• Experience: Ensure that your investigators and any contractors they employ have the experience and qualifications necessary to competently conduct your investigation.  They must know how to navigate areas that present legal minefields. One wrong move can lead to unwanted litigation, added expenses and a poor outcome. The number of years spent performing the type of investigation you need has a bearing on your investigator’s ability to bring your case to a successful conclusion. Simply put, there is no substitute for experience.
  • Insurance and License: All reputable private investigators carry general liability insurance. Some states require insurance prior to issuing a license. Ask for a Certificate of Insurance and ensure the coverage is "per occurrence," not "claims-made." The law does not apply to in-house employees including Human Resources or security personnel, or attorneys at law while performing “duties as attorneys at law. A PI license is required in 42 states, and in some states, investigators may actually need a business license, too. The only states that currently do not license private investigators are: Alabama, Alaska, Colorado, Idaho, Mississippi, Missouri, South Dakota, and Wyoming.  The states of Florida, Georgia, Louisiana, and Oregon have limited reciprocity agreements with California..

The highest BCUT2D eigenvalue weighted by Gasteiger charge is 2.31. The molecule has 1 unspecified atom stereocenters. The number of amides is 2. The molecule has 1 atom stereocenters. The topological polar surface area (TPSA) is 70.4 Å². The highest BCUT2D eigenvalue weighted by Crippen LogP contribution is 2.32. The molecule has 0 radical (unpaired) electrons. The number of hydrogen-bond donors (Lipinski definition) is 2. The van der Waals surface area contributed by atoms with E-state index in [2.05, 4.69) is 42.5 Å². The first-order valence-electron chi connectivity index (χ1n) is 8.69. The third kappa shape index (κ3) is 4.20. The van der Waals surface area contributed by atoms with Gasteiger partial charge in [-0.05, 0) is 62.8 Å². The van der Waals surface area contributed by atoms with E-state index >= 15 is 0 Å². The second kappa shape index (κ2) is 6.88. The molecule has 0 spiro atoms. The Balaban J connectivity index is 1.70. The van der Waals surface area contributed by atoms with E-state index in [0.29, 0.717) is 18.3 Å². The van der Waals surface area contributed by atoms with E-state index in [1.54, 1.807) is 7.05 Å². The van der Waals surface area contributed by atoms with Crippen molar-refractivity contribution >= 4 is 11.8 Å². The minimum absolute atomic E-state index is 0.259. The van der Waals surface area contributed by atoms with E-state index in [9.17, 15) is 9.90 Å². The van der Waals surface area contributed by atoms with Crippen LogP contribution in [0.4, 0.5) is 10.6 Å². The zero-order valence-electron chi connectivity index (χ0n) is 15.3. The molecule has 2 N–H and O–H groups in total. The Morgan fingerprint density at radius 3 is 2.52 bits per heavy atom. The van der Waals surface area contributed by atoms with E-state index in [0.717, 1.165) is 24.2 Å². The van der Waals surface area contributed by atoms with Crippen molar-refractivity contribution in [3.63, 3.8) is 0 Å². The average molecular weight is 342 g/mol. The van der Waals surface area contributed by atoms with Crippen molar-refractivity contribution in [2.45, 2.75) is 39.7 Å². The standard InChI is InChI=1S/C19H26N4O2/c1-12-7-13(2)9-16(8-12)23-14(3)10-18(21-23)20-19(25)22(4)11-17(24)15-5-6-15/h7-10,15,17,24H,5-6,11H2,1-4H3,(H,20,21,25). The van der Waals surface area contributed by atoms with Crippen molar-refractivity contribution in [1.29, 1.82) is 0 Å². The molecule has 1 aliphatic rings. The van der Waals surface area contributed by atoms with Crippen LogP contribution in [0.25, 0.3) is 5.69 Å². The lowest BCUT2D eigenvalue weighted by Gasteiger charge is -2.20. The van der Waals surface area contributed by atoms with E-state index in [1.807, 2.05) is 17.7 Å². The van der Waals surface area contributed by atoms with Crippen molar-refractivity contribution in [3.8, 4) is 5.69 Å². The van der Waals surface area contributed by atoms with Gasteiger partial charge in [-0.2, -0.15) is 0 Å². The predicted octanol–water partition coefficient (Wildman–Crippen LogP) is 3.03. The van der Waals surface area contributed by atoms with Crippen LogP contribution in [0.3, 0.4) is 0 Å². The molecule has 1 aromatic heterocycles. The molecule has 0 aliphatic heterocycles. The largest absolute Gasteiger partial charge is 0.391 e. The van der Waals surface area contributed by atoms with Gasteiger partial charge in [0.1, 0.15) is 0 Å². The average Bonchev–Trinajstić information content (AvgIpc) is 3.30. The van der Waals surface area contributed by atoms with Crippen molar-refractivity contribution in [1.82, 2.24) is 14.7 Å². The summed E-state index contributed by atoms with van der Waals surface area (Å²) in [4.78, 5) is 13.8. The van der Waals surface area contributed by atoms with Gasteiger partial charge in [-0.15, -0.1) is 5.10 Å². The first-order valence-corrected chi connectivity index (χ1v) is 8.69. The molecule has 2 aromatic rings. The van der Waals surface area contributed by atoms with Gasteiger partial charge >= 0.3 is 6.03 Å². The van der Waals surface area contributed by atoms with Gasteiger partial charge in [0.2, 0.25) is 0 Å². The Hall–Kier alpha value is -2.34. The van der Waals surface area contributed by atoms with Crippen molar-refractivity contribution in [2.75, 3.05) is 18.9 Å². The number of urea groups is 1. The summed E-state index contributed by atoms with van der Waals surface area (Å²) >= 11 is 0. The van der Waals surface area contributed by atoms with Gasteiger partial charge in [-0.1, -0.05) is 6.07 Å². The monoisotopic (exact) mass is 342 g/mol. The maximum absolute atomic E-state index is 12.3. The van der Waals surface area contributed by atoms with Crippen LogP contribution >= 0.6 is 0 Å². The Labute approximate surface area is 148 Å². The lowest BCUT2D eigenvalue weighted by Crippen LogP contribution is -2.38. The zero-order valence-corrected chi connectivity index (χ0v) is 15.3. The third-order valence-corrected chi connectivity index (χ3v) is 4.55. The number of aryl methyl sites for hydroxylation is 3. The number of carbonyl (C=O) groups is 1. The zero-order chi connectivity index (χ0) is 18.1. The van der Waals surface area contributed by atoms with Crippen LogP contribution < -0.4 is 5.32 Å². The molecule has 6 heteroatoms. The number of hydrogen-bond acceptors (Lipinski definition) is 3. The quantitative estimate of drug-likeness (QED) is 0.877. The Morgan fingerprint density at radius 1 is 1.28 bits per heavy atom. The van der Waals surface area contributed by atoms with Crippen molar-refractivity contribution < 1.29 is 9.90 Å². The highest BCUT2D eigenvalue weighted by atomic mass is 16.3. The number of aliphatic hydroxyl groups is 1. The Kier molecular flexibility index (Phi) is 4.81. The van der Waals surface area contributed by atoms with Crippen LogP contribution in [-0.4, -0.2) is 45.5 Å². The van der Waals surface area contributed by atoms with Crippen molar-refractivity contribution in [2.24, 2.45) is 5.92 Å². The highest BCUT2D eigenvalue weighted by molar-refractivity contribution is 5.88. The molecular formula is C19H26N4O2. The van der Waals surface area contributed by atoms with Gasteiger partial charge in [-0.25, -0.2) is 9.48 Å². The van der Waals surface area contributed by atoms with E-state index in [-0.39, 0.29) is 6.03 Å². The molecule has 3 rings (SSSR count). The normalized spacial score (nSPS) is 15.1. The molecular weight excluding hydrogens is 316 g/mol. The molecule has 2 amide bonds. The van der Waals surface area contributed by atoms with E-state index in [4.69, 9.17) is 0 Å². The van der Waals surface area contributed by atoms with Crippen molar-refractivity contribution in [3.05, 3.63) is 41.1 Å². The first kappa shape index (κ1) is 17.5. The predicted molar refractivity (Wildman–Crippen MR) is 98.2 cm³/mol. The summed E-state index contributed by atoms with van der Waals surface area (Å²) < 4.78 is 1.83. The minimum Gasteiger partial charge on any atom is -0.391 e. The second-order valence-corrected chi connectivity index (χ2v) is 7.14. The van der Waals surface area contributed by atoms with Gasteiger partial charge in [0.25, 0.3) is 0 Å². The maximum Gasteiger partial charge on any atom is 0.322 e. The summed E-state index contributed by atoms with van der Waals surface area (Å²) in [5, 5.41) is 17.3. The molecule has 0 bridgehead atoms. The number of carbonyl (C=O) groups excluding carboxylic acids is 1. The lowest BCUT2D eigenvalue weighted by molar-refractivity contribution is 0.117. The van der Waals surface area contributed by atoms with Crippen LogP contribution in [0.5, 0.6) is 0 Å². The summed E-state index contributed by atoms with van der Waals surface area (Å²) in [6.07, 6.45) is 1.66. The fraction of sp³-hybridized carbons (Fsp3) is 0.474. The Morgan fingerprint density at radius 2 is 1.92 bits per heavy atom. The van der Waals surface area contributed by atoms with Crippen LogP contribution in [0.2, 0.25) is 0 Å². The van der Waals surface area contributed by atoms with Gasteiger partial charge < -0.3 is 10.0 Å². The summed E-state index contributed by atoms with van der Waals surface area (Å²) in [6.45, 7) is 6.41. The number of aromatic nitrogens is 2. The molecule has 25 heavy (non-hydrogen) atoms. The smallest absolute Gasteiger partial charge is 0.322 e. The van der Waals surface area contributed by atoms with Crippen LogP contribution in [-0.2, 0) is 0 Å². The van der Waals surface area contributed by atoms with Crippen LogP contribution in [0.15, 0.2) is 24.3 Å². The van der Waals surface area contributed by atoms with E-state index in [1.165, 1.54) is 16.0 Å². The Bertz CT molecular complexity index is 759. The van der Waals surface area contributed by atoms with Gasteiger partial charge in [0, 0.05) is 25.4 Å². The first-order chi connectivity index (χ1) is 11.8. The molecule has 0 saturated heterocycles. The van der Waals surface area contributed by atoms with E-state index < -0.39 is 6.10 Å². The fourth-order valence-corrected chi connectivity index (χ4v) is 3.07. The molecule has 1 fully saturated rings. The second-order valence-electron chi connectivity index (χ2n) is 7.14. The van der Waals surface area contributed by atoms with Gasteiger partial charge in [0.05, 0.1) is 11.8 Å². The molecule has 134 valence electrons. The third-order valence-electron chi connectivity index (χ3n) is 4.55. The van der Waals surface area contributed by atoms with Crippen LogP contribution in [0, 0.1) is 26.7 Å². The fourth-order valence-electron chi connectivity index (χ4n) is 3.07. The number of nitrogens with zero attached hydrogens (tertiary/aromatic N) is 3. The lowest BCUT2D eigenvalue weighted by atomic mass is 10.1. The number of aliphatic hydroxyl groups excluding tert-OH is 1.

• References and Reputation:  All reputable private investigators carry general liability insurance. Some states require insurance prior to issuing a license. Ask for a Certificate of Insurance and ensure the coverage is "per occurrence," not "claims-made." A PI license is required in 42 states, and in some states, investigators may actually need a business license, too. The only states that currently do not license private investigators are: Alabama, Alaska, Colorado, Idaho, Mississippi, Missouri, South Dakota, and Wyoming.
  • Willingness to Testify:  All should be ready, willing and able to competently testify in court in criminal, civil, unemployment hearings or arbitrations. Any investigator that does not agree to testify in court for you should not be retained.   If the investigator is subject to subpoena or deposition, the individual hiring the investigator is generally expected to pay the investigator's fees and expenses for time spent in trial testimony and preparation for trial, even if the client did not ask the investigator to be in court. Unwillingness to testify before a court or deposition signals serious problems with the quality of your investigator, his possible lack integrity in the handling of your case, or major problems in his background which could be a source of embarrassment if required to disclose the details thereof under oath.

The information contained in this article is intended to provide useful information on the topic covered, but should not be construed as legal advice or a legal opinion.

About the Author:

Patricia Kotze is Managing Partner at Diversified Risk Management Inc., Los Angeles, a full-service investigation firm specializing in labor and employment related investigations and risk mitigation consulting services. Mr. Ramos can reached at +800.810.9508 or by email .